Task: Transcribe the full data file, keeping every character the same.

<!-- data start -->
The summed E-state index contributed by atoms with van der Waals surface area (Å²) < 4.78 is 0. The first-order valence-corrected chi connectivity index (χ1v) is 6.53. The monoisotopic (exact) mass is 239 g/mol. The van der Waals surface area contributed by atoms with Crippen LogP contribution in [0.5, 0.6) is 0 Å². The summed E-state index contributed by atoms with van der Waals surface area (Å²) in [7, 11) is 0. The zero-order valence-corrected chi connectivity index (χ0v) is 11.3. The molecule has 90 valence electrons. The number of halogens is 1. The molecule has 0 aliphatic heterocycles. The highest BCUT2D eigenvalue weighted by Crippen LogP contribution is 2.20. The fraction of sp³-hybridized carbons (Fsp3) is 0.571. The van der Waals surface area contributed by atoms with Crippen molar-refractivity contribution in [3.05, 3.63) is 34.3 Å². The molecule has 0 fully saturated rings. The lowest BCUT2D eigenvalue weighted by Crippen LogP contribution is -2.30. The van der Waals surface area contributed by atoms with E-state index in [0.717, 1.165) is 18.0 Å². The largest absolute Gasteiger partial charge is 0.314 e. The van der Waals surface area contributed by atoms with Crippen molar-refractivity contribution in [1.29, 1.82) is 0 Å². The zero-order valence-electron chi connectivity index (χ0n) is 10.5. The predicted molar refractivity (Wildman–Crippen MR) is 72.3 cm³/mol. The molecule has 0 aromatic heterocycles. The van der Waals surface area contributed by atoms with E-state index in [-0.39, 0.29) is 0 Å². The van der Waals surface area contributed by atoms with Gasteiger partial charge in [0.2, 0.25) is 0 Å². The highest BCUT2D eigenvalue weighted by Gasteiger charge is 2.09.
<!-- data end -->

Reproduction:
The summed E-state index contributed by atoms with van der Waals surface area (Å²) < 4.78 is 0. The first-order valence-corrected chi connectivity index (χ1v) is 6.53. The monoisotopic (exact) mass is 239 g/mol. The van der Waals surface area contributed by atoms with Crippen LogP contribution in [0.5, 0.6) is 0 Å². The summed E-state index contributed by atoms with van der Waals surface area (Å²) in [7, 11) is 0. The zero-order valence-corrected chi connectivity index (χ0v) is 11.3. The molecule has 90 valence electrons. The number of halogens is 1. The molecule has 0 aliphatic heterocycles. The highest BCUT2D eigenvalue weighted by Crippen LogP contribution is 2.20. The fraction of sp³-hybridized carbons (Fsp3) is 0.571. The van der Waals surface area contributed by atoms with Crippen molar-refractivity contribution in [3.05, 3.63) is 34.3 Å². The molecule has 0 fully saturated rings. The lowest BCUT2D eigenvalue weighted by Crippen LogP contribution is -2.30. The van der Waals surface area contributed by atoms with E-state index in [0.717, 1.165) is 18.0 Å². The largest absolute Gasteiger partial charge is 0.314 e. The van der Waals surface area contributed by atoms with Crippen molar-refractivity contribution in [1.29, 1.82) is 0 Å². The zero-order valence-electron chi connectivity index (χ0n) is 10.5. The predicted molar refractivity (Wildman–Crippen MR) is 72.3 cm³/mol. The molecule has 0 aromatic heterocycles. The van der Waals surface area contributed by atoms with E-state index in [-0.39, 0.29) is 0 Å². The van der Waals surface area contributed by atoms with Gasteiger partial charge in [0.2, 0.25) is 0 Å². The highest BCUT2D eigenvalue weighted by Gasteiger charge is 2.09.